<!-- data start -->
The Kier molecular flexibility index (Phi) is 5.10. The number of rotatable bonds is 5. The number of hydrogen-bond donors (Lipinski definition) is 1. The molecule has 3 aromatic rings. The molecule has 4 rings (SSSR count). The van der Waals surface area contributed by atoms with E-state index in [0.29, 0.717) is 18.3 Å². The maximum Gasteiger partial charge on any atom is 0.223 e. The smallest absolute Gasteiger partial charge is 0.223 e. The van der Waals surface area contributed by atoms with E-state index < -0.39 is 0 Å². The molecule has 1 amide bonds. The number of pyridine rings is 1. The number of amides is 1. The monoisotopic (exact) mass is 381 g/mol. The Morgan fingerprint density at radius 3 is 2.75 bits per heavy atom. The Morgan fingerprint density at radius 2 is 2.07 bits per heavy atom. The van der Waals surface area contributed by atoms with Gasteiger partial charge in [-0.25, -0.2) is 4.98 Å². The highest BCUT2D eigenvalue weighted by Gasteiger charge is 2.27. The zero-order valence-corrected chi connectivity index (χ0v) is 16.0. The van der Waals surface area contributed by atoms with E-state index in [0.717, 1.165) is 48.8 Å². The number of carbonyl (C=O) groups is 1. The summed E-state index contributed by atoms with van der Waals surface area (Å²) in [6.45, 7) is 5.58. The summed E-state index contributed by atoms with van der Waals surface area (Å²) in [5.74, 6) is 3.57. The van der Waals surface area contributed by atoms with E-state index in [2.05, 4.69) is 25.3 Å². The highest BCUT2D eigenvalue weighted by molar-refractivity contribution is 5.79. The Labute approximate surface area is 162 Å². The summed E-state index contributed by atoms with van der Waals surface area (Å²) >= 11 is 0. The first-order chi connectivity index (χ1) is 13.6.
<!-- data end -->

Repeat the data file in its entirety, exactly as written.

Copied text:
The Kier molecular flexibility index (Phi) is 5.10. The number of rotatable bonds is 5. The number of hydrogen-bond donors (Lipinski definition) is 1. The molecule has 3 aromatic rings. The molecule has 4 rings (SSSR count). The van der Waals surface area contributed by atoms with E-state index in [0.29, 0.717) is 18.3 Å². The maximum Gasteiger partial charge on any atom is 0.223 e. The smallest absolute Gasteiger partial charge is 0.223 e. The van der Waals surface area contributed by atoms with E-state index < -0.39 is 0 Å². The molecule has 1 amide bonds. The number of pyridine rings is 1. The number of amides is 1. The monoisotopic (exact) mass is 381 g/mol. The Morgan fingerprint density at radius 3 is 2.75 bits per heavy atom. The Morgan fingerprint density at radius 2 is 2.07 bits per heavy atom. The van der Waals surface area contributed by atoms with Gasteiger partial charge in [-0.25, -0.2) is 4.98 Å². The highest BCUT2D eigenvalue weighted by Gasteiger charge is 2.27. The zero-order valence-corrected chi connectivity index (χ0v) is 16.0. The van der Waals surface area contributed by atoms with E-state index in [0.717, 1.165) is 48.8 Å². The number of carbonyl (C=O) groups is 1. The summed E-state index contributed by atoms with van der Waals surface area (Å²) in [6.45, 7) is 5.58. The summed E-state index contributed by atoms with van der Waals surface area (Å²) in [5.74, 6) is 3.57. The van der Waals surface area contributed by atoms with E-state index in [2.05, 4.69) is 25.3 Å². The highest BCUT2D eigenvalue weighted by molar-refractivity contribution is 5.79. The Labute approximate surface area is 162 Å². The summed E-state index contributed by atoms with van der Waals surface area (Å²) >= 11 is 0. The first-order chi connectivity index (χ1) is 13.6.